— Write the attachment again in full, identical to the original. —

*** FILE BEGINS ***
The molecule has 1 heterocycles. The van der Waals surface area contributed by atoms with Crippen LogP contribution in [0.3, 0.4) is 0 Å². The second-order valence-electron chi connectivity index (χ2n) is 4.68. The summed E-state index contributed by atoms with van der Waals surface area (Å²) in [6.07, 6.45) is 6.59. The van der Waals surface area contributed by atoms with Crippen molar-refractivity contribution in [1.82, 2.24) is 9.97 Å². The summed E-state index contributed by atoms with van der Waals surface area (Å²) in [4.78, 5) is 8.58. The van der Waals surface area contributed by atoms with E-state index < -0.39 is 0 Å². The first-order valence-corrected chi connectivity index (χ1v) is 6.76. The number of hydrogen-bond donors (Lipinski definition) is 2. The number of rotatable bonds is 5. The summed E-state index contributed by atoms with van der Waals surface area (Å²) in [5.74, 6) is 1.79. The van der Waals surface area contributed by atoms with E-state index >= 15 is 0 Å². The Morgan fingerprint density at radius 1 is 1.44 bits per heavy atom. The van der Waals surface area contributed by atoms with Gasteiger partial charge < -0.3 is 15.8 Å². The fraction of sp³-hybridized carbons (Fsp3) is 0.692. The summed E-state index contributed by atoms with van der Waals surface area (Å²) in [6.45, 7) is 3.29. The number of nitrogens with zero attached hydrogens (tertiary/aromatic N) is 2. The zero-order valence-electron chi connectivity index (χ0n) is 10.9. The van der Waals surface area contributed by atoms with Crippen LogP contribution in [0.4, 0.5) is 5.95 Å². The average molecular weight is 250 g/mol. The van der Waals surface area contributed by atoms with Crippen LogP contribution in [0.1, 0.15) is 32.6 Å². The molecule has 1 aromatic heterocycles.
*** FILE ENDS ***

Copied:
The molecule has 1 heterocycles. The van der Waals surface area contributed by atoms with Crippen LogP contribution in [0.3, 0.4) is 0 Å². The second-order valence-electron chi connectivity index (χ2n) is 4.68. The summed E-state index contributed by atoms with van der Waals surface area (Å²) in [6.07, 6.45) is 6.59. The van der Waals surface area contributed by atoms with Crippen molar-refractivity contribution in [1.82, 2.24) is 9.97 Å². The summed E-state index contributed by atoms with van der Waals surface area (Å²) in [4.78, 5) is 8.58. The van der Waals surface area contributed by atoms with E-state index < -0.39 is 0 Å². The first-order valence-corrected chi connectivity index (χ1v) is 6.76. The number of hydrogen-bond donors (Lipinski definition) is 2. The number of rotatable bonds is 5. The summed E-state index contributed by atoms with van der Waals surface area (Å²) in [5.74, 6) is 1.79. The van der Waals surface area contributed by atoms with E-state index >= 15 is 0 Å². The Morgan fingerprint density at radius 1 is 1.44 bits per heavy atom. The van der Waals surface area contributed by atoms with Gasteiger partial charge < -0.3 is 15.8 Å². The fraction of sp³-hybridized carbons (Fsp3) is 0.692. The summed E-state index contributed by atoms with van der Waals surface area (Å²) in [6.45, 7) is 3.29. The number of nitrogens with zero attached hydrogens (tertiary/aromatic N) is 2. The zero-order valence-electron chi connectivity index (χ0n) is 10.9. The van der Waals surface area contributed by atoms with Crippen LogP contribution in [0.4, 0.5) is 5.95 Å². The average molecular weight is 250 g/mol. The van der Waals surface area contributed by atoms with Crippen LogP contribution in [0.1, 0.15) is 32.6 Å². The molecule has 1 aromatic heterocycles.